Once we mention the monocytes, macrophages will come to our mind. As mentioned on the article titled “Macrophages Cytokines”, macrophages are white blood cells located in tissues, derived from monocytes. That is, monocytes can differentiate to macrophages under certain condition. Accumulating studies have revealed that cytokines produced by monocytes play a key role in the process of differentiation. So what difference between monocytes and macrophages? And what cytokines play a critical role during the differentiation?
What are Moncytes?
Before knowing the difference between monocytes and macrophages, we introduce the moncytes firstly. Monocytes, a type of white blood cell, are derived from hematopoietic stem cells in the bone marrow. Monocytes are the largest volume of white blood cells in the blood, with diameters ranging from 14μm to 20μm. They are round in the bloodstream (Figure 1). Monocytes are formed in the bone marrow and are released into peripheral blood, where they circulate for several days. When they enter the blood from the bone marrow, they are still immature cells. Monocytes are an important part of the body's defense system. It has obvious deformation movement and can engulf and remove injured and aging cells and their fragments. Monocytes also have the ability to recognize and kill tumor cells.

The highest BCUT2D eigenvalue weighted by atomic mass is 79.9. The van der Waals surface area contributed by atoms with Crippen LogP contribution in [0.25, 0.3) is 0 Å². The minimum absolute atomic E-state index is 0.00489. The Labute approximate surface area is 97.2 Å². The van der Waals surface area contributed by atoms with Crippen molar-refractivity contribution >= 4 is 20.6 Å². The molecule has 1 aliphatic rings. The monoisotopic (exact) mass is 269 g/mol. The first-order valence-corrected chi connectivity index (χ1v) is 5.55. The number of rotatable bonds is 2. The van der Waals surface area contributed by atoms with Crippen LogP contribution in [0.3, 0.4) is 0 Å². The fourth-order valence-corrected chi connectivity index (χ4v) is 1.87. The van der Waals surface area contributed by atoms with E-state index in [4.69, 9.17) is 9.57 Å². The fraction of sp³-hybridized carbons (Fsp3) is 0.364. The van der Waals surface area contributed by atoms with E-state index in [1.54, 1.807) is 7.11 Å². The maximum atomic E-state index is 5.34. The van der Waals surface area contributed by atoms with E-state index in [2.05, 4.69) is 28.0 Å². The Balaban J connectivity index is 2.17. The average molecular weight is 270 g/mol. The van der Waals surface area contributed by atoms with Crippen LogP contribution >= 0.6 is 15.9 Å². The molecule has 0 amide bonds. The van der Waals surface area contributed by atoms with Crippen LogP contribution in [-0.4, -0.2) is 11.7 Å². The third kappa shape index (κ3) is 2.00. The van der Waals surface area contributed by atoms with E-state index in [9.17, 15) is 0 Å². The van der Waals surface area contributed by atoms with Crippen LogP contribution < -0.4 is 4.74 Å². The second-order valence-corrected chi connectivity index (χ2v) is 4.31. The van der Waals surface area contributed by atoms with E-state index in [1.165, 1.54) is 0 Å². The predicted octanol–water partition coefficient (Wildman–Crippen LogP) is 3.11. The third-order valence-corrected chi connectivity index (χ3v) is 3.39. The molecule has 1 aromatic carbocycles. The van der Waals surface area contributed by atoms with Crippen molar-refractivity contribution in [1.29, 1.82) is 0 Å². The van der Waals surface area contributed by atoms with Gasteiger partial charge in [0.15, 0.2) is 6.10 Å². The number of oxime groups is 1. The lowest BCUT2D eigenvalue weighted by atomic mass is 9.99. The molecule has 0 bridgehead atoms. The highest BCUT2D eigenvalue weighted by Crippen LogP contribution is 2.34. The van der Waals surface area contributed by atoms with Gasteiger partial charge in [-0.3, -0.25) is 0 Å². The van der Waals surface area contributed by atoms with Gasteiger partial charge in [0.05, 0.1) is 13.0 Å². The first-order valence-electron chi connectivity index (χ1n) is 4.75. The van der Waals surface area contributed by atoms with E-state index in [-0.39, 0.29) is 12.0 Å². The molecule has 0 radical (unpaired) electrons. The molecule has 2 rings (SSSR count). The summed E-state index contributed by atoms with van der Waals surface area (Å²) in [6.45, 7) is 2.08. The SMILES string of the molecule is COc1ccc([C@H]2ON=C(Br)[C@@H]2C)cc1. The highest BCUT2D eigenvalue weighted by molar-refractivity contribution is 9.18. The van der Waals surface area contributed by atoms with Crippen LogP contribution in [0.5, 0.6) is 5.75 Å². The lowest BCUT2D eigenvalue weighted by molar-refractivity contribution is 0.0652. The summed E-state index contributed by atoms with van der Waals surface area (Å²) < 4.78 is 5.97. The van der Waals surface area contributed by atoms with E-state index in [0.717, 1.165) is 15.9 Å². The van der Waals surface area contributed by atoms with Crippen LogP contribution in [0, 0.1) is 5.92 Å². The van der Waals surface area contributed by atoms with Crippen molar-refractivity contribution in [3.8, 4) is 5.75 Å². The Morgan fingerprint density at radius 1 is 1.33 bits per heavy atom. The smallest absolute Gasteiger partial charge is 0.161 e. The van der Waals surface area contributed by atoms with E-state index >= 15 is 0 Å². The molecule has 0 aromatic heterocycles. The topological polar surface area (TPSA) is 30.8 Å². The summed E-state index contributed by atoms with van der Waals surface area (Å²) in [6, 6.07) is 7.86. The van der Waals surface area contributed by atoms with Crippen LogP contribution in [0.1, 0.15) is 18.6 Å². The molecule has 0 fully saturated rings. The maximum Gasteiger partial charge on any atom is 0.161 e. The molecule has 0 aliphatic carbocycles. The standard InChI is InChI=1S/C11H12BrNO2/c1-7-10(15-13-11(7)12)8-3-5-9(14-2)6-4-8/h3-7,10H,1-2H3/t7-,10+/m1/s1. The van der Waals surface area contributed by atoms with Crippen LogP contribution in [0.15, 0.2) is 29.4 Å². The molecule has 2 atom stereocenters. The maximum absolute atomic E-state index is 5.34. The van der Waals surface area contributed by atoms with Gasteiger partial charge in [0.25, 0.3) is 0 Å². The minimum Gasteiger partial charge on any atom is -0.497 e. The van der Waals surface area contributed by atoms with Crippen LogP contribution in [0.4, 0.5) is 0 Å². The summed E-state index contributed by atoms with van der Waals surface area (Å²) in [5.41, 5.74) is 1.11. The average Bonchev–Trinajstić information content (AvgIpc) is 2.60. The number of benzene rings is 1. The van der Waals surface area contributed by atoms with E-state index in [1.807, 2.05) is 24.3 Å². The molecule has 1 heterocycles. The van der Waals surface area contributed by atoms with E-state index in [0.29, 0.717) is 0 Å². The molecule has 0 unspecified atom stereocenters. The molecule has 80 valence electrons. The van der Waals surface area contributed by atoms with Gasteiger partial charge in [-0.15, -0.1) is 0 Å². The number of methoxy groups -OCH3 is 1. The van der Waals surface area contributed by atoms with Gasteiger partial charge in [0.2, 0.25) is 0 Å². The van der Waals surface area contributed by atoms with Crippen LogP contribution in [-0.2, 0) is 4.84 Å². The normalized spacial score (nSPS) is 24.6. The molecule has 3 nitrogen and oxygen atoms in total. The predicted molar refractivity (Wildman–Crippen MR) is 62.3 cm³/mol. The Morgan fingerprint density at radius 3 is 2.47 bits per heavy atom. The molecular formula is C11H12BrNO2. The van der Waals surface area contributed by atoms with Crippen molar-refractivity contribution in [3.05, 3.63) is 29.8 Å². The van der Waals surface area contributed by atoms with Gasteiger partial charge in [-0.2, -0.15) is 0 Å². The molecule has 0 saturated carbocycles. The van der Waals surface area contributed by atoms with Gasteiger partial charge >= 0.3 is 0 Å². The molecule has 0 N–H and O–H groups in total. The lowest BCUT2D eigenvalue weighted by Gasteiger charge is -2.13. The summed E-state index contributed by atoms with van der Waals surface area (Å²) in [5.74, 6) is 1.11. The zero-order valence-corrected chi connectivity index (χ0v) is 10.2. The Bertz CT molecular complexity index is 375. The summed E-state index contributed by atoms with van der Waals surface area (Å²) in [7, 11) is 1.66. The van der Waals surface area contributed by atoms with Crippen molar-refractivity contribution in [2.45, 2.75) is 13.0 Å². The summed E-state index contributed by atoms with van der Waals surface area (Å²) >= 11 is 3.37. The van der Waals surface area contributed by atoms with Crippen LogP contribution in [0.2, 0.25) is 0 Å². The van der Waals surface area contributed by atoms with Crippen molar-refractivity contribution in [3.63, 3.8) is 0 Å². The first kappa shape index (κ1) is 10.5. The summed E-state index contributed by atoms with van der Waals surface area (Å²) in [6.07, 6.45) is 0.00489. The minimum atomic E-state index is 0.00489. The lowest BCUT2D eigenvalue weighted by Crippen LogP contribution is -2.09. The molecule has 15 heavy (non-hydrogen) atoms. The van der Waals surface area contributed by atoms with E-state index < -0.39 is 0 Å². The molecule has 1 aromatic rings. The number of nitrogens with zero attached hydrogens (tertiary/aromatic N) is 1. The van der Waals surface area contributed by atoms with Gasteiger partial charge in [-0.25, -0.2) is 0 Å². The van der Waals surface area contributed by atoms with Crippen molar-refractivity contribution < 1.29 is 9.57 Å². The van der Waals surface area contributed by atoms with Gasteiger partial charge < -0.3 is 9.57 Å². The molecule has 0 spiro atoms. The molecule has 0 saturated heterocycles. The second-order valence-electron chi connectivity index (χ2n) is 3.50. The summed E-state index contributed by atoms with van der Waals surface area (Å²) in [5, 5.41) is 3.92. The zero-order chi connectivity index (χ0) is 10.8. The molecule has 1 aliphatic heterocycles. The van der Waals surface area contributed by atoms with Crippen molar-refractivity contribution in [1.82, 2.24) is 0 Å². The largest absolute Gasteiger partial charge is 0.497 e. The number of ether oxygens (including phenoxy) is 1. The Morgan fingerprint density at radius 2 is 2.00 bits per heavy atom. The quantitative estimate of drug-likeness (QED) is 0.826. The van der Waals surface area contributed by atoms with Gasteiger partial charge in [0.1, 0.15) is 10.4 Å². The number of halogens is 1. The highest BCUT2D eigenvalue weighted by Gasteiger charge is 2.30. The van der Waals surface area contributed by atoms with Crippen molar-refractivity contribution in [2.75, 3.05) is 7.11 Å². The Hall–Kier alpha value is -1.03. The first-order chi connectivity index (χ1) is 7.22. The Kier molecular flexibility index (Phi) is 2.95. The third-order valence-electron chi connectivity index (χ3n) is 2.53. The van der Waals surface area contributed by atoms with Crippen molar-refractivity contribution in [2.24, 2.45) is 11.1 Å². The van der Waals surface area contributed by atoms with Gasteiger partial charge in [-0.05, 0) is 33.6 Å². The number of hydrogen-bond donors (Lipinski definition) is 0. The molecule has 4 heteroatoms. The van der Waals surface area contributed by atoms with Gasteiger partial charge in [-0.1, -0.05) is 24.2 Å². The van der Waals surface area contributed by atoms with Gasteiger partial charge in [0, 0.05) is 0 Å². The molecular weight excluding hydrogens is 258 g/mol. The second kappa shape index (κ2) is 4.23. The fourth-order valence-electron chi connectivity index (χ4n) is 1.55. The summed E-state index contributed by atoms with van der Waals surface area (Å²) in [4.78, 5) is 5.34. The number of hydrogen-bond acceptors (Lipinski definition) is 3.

Figure 1. The typical structure of moncytes.
What Difference Between Monocytes and Macrophages?
Monocytes have a good ability to deform. After staying in the bloodstream for 1 to 5 days, they across the blood vessels and then differentiate into macrophages. The difference between them are as follows:
- Difference between monocyte and macrophage presence: Monocytes are found in the blood, while macrophages are found in the extracellular fluid.
- Diameter: Diameter of a monocyte is around 7.72-9.99 μm, but a macrophage is 21 μm.
- Receptors: Monocytes contain CD14 and CD16 on the surface of the cell. But macrophages contain CD14, Cd11b, CD68, MAC-1 and -3, EMR1 and lysozyme M on the surface of the cells.
- Function: Monocytes are involved in the innate immunity by differentiating into macrophages. They are involved in the adaptive immunity by secreting cytokines and chemokines. Macrophages are involved in the innate immunity as well as the adaptive immunity by presenting the antigens of the foreign bodies on their MHC complex.
What Cytokines Play a Critical Role During The Differentiation?
Resident macrophages are usually not adequate to remove foreign material from the body because of their limited number and localization in tissues and body cavities. However, as soon as an infection or tissue injury occurs, circulating monocytes in blood migrate to these sites and differentiate into exudate macrophages. These cells, often together with T lymphocytes, then form an inflammatory exudate. Monocytes traverse the endothelial lining of the vessel walls, thus ensuring maintenance of the resident macrophage population.
Cytokines is stimulated during interaction between monocytes and macrophages and bacteria or bacterial cell wall products, such as LPS. Stimulated monocytes and macrophages produce activating cytokines, such as IL1, IL6, 1L8, IL12 and TNFɑ, and deactivating cytokines such as TGFP and IL10. These cytokines stimulate or inhibit the oxidative and non-oxidative microbicidal activities of monocytes and macrophages in an autocrine or paracrine fashion.